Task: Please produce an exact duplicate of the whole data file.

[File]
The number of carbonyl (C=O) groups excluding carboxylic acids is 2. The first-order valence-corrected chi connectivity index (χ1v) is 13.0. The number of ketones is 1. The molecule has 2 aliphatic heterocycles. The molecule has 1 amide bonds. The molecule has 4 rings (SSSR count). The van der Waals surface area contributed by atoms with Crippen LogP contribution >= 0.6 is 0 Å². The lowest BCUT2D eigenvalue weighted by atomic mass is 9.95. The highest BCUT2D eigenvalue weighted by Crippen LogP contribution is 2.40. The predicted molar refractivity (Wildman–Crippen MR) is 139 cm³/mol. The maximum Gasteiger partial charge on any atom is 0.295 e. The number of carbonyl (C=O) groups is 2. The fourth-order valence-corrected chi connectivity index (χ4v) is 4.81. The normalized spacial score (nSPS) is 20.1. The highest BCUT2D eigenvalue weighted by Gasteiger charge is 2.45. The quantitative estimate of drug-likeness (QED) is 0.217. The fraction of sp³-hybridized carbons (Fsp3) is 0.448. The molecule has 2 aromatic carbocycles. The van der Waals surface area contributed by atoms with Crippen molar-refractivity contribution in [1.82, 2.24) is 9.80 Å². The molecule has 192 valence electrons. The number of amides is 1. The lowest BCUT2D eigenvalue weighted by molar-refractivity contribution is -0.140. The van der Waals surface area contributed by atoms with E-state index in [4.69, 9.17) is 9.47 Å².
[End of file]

The number of carbonyl (C=O) groups excluding carboxylic acids is 2. The first-order valence-corrected chi connectivity index (χ1v) is 13.0. The number of ketones is 1. The molecule has 2 aliphatic heterocycles. The molecule has 1 amide bonds. The molecule has 4 rings (SSSR count). The van der Waals surface area contributed by atoms with Crippen LogP contribution >= 0.6 is 0 Å². The lowest BCUT2D eigenvalue weighted by atomic mass is 9.95. The highest BCUT2D eigenvalue weighted by Crippen LogP contribution is 2.40. The predicted molar refractivity (Wildman–Crippen MR) is 139 cm³/mol. The maximum Gasteiger partial charge on any atom is 0.295 e. The number of carbonyl (C=O) groups is 2. The fourth-order valence-corrected chi connectivity index (χ4v) is 4.81. The normalized spacial score (nSPS) is 20.1. The highest BCUT2D eigenvalue weighted by Gasteiger charge is 2.45. The quantitative estimate of drug-likeness (QED) is 0.217. The fraction of sp³-hybridized carbons (Fsp3) is 0.448. The molecule has 2 aromatic carbocycles. The van der Waals surface area contributed by atoms with Crippen molar-refractivity contribution in [1.82, 2.24) is 9.80 Å². The molecule has 192 valence electrons. The number of amides is 1. The lowest BCUT2D eigenvalue weighted by molar-refractivity contribution is -0.140. The van der Waals surface area contributed by atoms with E-state index in [4.69, 9.17) is 9.47 Å².